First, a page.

Striking or mistreating a child to the point of permanent damage is an outrageous act of inhumanity that deserves serious punishment, not just a slap on the wrist.
Proposed new state legislation sponsored by Sen. Timothy M. Kennedy, D-Buffalo, and Dennis H. Gabryszak, D-Cheektowaga, is the appropriate fix to what is now a clear injustice.
The legislation would significantly increase the penalty for repeat child abusers and deserves bipartisan support.
Called Jay J.'s Law after Jay J. Bolvin, a 2-year-old who was beaten badly as an infant by his father, it would nearly double the prison time allowed for a child abuser's second offense. The current maximum of four years in prison would become seven years.
The law would have no effect on a case such as that of 10-year-old Abdifatah Mohamud, who was beaten to death in his Buffalo home. The boy's stepfather, Ali Mohamed Mohamud, is charged with the much more serious felony of second-degree manslaughter.
For little Jay J., the result of the abuse he suffered amounts to a life sentence of developmental difficulties.
Doctors have told his family that Jay J. suffered 11 separate fractures in his body from the beatings by his father, as News staff reporter Gene Warner recently wrote. The toddler still doesn't speak and has been diagnosed with a serious seizure disorder called Lennox-Gastaut syndrome. Family members say that developmentally he's somewhere around 12 months old.
The father who beat him, Jeremy Bolvin of North Tonawanda, received a mere 1 1/3 to 4 years in prison. And this was in light of the fact that he previously had been convicted of third-degree assault for breaking the arm of another of his sons in 2006, when that child was 6 months old.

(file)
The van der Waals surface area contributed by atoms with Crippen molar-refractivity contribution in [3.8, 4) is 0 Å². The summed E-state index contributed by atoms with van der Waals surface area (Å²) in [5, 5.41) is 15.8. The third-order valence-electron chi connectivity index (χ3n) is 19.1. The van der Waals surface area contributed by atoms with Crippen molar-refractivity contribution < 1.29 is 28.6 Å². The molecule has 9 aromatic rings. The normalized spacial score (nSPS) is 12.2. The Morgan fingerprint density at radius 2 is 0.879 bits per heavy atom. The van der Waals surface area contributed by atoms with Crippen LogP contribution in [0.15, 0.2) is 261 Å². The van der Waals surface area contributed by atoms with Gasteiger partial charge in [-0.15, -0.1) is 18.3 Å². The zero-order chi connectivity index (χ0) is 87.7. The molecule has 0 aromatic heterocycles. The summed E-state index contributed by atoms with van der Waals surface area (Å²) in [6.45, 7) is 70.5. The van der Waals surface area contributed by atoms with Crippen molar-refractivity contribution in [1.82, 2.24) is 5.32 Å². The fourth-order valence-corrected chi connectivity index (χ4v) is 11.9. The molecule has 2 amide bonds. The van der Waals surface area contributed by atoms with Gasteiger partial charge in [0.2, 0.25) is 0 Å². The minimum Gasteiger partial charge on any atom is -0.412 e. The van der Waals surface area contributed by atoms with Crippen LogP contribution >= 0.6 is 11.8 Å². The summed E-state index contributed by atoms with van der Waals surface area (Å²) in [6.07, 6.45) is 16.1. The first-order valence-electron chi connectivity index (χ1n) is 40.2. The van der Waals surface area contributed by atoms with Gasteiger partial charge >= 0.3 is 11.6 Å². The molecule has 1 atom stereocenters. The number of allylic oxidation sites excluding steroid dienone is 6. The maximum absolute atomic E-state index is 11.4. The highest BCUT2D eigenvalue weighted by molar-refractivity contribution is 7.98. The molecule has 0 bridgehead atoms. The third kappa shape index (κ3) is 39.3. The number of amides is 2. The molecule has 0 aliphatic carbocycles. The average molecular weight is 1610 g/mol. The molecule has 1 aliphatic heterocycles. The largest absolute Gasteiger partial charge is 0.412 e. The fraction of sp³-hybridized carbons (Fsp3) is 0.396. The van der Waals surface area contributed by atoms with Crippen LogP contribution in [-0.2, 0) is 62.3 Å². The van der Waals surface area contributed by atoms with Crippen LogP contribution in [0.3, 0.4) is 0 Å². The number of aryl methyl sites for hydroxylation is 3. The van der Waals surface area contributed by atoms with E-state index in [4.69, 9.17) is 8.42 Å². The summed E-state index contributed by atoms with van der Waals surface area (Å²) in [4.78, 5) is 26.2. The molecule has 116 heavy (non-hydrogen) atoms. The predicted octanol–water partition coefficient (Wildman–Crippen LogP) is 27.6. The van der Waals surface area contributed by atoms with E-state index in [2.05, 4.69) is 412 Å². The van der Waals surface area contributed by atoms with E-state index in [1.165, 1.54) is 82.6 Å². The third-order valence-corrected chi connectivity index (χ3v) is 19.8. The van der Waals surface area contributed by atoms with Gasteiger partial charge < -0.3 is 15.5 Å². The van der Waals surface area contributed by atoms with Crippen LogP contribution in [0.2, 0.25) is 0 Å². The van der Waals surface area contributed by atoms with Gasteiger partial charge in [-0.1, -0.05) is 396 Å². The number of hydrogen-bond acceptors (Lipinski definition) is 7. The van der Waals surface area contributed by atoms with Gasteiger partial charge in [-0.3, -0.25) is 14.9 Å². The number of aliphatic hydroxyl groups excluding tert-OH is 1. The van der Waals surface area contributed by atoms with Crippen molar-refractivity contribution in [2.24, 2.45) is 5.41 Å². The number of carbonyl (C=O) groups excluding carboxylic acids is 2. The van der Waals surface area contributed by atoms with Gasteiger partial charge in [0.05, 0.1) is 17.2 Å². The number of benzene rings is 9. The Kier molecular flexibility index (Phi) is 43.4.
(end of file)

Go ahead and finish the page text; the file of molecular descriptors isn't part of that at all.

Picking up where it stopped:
Jay J.'s grandparents, Joseph and Tabitha Retzer, now have custody of the boy.
As incredible as it seems that someone would repeat such a brutal crime and then face such a light sentence, Jay J.'s great-uncle, Kevin Retzer, does not fault Niagara County Judge Sara Sheldon Sperrazza. The judge did her part, giving Bolvin the strictest sentence available to her last August.
That shortcoming in state law has created what Kennedy referred to as a "repulsive situation."
The proposed law's four basic provisions would go far toward correcting the current injustice. In addition to stiffening the maximum term for child abusers with previous convictions to up to seven years in prison, the proposed law would expand the window for previous convictions to the prior 10 years, instead of the three now in effect.
It also would stiffen penalties for third-time offenders to up to 25 years in prison, and would allow some severe cases to be prosecuted as first-degree assaults, which also could result in prison terms of up to 25 years.
"We realize it's not going to benefit Jay J., but I don't want anyone's child victimized, a family across the street or a family across the state," said Kevin Retzer. State lawmakers should grab this chance to help children in the state.